The Moral Dilemma of Burman’s “Lost Embrace”
by Howard Feinstein
The father of thirtysomething protagonist Ariel Makaroff in Argentinian auteur Daniel Burman‘s exquisite “Lost Embrace” (Silver Bear, 2004 Berlin Film Festival) left his family and country to fight for Israel in 1973 during the Yom Kippur War. He settled on a kibbutz and didn’t return to his family in Buenos Aires. Ariel’s obsession with the absent parent is at the root of his nearly total lack of ambition. The young man has built a narrative around his dad, Elias, that turns out to be off-base. I asked Burman when he was in New York recently to explain whether the father is a hero or a coward.
“I built the whole story around a moral dilemma: someone who leaves his family to go fight for an ideal,” the 31-year-old director explains. “Is he a son of a bitch or a hero? For me it’s clear: He’s a son of a bitch. There is no reason in the world to shirk the responsibility of helping your children to know who they are.”
“For me the relationship between a father and a son is fascinating,” he continues. “With a mother, it is natural, spontaneous. But between father and son, it is unnatural, absolutely artificial. You must teach your son that you are the father. Ariel hadn’t seen his father since he was a baby, and when he returns, he is very different from the concept Ariel had constructed. They must rebuild their relationship. When you discover your father is different from what you thought, it changes your point of view toward life in general.” The embrace between father and son at the end of the film is tentative. “It’s not an American movie,” says Burman, laughing. He explains that the Spanish title of the film, “Un Abrazo Partido,” translates into “ALMOST an embrace.”
“Lost Embrace” is set today in the Once district of Buenos Aires. Once is the Jewish neighborhood in the city with the largest Jewish population in Latin America. Ariel, played by the multitalented Uruguayan actor Daniel Hendler (Best Actor, Berlin), has been working for the past 10 years for his mother in the family’s lingerie shop located in a galeria, one of the small, enclosed shopping centers containing little shops that dot Buenos Aires. Many of the stores have been owned by the same families for many years; the galerias are communities of sorts, different from our malls. Unfortunately, the recent economic crisis is Argentina has resulted in the closure of many. Burman had to rent a galeria that had been vacant for three years and dress it up as a functioning entity. It is located two blocks from the house in Once where he spent his first 20 years.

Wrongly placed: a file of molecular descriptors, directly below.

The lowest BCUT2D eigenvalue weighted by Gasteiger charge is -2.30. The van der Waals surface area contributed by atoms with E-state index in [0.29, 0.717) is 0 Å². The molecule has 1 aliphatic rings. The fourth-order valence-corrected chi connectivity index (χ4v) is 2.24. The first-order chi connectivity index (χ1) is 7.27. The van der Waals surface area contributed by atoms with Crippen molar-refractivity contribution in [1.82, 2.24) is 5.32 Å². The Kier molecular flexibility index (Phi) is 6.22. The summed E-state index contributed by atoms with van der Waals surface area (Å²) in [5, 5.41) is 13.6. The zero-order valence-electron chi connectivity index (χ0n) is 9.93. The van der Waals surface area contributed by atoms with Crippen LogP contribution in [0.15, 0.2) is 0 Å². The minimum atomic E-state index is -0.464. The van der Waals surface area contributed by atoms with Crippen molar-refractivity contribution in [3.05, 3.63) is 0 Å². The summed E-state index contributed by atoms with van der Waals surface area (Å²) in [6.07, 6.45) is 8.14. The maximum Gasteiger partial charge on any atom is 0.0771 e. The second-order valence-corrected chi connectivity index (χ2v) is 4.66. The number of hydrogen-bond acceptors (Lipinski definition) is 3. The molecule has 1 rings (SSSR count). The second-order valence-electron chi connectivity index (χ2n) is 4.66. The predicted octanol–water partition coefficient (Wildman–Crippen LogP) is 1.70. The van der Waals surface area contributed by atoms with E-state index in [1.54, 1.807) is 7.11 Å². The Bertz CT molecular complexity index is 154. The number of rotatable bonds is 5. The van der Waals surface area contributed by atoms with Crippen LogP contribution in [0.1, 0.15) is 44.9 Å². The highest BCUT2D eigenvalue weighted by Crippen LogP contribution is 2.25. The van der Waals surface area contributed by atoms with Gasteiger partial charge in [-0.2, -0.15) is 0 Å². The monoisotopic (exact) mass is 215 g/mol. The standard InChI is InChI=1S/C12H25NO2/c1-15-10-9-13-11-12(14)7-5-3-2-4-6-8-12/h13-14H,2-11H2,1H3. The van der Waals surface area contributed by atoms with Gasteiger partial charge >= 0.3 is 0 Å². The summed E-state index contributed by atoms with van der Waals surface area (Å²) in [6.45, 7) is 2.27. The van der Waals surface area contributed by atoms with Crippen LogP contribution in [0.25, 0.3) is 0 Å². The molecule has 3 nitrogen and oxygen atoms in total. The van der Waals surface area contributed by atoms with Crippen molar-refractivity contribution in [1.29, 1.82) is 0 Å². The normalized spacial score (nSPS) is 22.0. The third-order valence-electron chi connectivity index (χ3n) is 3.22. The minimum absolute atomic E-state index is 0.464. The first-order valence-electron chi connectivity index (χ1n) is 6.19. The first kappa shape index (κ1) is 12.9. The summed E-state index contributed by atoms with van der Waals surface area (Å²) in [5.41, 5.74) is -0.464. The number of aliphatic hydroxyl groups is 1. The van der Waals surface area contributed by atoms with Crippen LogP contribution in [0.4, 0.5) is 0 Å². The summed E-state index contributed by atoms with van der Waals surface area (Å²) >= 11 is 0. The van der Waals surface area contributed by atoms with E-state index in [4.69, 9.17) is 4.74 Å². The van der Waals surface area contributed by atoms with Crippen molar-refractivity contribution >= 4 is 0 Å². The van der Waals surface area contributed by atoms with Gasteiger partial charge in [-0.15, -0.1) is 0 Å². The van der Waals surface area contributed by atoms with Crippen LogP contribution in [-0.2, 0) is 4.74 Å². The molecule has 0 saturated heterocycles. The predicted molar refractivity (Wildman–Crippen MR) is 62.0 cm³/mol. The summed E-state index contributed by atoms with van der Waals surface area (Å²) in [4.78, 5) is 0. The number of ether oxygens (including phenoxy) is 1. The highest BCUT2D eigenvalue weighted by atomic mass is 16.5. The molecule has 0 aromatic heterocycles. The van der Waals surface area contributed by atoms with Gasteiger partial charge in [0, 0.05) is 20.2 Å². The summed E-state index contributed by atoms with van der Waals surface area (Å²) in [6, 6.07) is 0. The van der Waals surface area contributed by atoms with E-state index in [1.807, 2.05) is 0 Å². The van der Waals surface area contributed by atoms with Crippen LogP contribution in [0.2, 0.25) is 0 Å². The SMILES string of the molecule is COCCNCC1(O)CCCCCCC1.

Ariel, a high-strung young man who can barely keep still, dropped out of architectural school and is killing time. (His voiceover frequently describes characters and events.) Like many Argentinians during the crisis, he has applied for a foreign passport in an attempt to escape the financial crunch (in his case, Poland, something Burman himself did when the economy began bottoming out). On another level, he is trying to run away from finding himself and from the responsibilities of adulthood. In the meantime, he hangs around the characters who run and work in the various shops (he toys around with a young woman from the store across the say in one of the Makaroff’s dressing cubicles), offering us a glimpse of life as it was lived in these multicultural environments — “with a 10-year delay,” says Burman. He is alluding to the fact that many of the remaining galerias no longer have the ethnic and religious diversity that characterized them, but instead are populated mainly by recent Korean and Chinese immigrants. “All of the people worked together without any problems of intolerance,” he says. Their idiomatic speech is colorful, and they often speak at the same time, much as people do in real life.
Ariel is a pest. He constantly pumps his poor mother, his older brother, as well as his grandmother and even the rabbi for information about his lost father. He has no control. (Incidentally, even the rabbi, having found a post in Miami, is getting out of the country.)